“Flower Friday” is a weekly profile of a different Florida native wildflower.

Hummingbird clearwing (Hemaris thysbe) on Swamp milkweed, Asclepias incarnata

Flower Friday: Swamp milkweed

Swamp milkweed (Asclepias incarnata) is an erect, herbaceous perennial wildflower with showy pink flowers. It occurs naturally in floodplain swamps, hydric hammocks, wet pine flatwoods and marshes. It typically blooms in summer and attracts many pollinators. It is a larval host plant for Monarch, Queen and Soldier butterfly caterpillars.

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Comfortroot, Hibiscus aculeatus

Flower Friday: Comfortroot

Comfortroot (Hibiscus aculeatus), also known as Pineland hibiscus, is a large perennial wildflower with showy cream-colored blooms. It occurs naturally in wet to mesic pinelands, and along the edges of savannas, bogs and roadside ditches. It typically blooms late spring through fall and attracts pollinators, specifically bees. The common name Comfortroot may allude to the belief that the plant’s mucilaginous roots has soothing properties.

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Spotted water hemlock (Cicuta maculata). Photo by Mary Keim

Flower Friday: Spotted water hemlock

Spotted water hemlock (Cicuta maculata) is a robust herbaceous perennial with a bad reputation of being one of the most toxic plants known to man. It occurs naturally in freshwater swamps, marshes and floodplains, and along riverbanks and roadside ditches. It blooms spring through fall, attracting many species of bees, wasps and butterflies. It is a larval host plant for the Black swallowtail.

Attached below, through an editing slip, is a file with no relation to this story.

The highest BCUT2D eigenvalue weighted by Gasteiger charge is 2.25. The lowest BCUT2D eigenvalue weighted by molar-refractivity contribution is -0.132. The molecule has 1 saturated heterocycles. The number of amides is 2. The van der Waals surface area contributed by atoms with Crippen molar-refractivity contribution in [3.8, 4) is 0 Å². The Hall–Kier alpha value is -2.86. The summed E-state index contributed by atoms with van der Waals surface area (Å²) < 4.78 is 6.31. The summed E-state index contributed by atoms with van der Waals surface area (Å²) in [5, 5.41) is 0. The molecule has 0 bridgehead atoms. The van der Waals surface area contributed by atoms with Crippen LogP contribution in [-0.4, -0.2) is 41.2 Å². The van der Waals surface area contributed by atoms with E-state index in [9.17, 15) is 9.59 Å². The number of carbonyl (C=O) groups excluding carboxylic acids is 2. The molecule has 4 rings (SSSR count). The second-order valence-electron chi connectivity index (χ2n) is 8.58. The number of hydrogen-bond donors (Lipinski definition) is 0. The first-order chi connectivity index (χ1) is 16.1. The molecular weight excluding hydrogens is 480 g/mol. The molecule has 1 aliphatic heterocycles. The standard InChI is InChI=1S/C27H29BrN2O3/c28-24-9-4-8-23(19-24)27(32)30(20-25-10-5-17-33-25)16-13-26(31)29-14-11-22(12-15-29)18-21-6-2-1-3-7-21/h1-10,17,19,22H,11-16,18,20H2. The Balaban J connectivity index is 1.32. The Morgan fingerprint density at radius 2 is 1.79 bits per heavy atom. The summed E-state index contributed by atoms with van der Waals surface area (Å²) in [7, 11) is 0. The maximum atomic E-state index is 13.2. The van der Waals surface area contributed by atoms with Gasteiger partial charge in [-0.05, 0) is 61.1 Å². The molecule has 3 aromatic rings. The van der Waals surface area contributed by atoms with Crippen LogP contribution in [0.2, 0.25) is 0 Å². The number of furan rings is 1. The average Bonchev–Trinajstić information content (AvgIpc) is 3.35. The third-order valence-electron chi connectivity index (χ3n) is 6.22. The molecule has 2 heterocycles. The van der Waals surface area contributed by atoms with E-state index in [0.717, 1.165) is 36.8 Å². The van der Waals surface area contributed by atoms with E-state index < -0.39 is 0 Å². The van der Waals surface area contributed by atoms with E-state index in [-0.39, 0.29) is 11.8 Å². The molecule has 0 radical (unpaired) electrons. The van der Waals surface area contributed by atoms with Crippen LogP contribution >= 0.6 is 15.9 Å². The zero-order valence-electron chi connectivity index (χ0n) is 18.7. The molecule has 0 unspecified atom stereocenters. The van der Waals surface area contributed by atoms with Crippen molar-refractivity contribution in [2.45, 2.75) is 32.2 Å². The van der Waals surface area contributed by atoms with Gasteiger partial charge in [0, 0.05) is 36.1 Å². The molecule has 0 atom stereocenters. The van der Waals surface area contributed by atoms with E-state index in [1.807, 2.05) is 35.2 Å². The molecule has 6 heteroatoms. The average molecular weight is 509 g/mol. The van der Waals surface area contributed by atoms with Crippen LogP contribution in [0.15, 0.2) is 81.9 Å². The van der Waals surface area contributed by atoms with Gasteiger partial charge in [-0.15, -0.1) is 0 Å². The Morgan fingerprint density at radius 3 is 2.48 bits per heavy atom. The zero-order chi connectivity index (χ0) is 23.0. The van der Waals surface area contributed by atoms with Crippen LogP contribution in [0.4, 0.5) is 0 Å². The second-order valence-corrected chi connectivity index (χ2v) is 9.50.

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Hairy leafcup flower

Flower Friday: Hairy leafcup

Hairy leaf cup (Smallanthus uvedalia) occurs naturally in upland hardwood forests, slope forests, upland mixed woodlands, and moist shaded hammocks. It typically blooms in summer and attracts a variety of bees and other pollinators.

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Pitted stripeseed

Flower Friday: Pitted stripeseed

Also known as morning buttercup, Pitted stripeseed (Piriqueta cistoides) is a cheerful perennial wildflower. It emerges in early spring in open, sandy areas of pine flatwoods and sandhills. It typically blooms in late summer, although it can bloom year-round in southern climes. It attracts small bees and butterflies.

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Baldwin's eryngo flower

Flower Friday: Baldwin’s eryngo

Baldwin’s eryngo (Eryngium baldwinii) is a deciduous perennial (sometimes biennial) wildflower with a prostrate, vine-like growth habit. You’ll rarely notice it as you drive along the highway, but it can form a large sprawling groundcover, providing a hazy, light blue understory to other wildflowers. It occurs naturally in wet hammocks and in disturbed areas such as moist roadsides. It typically blooms in summer, although it has been known to bloom as early as spring and into the fall. It attracts small bees and butterflies.

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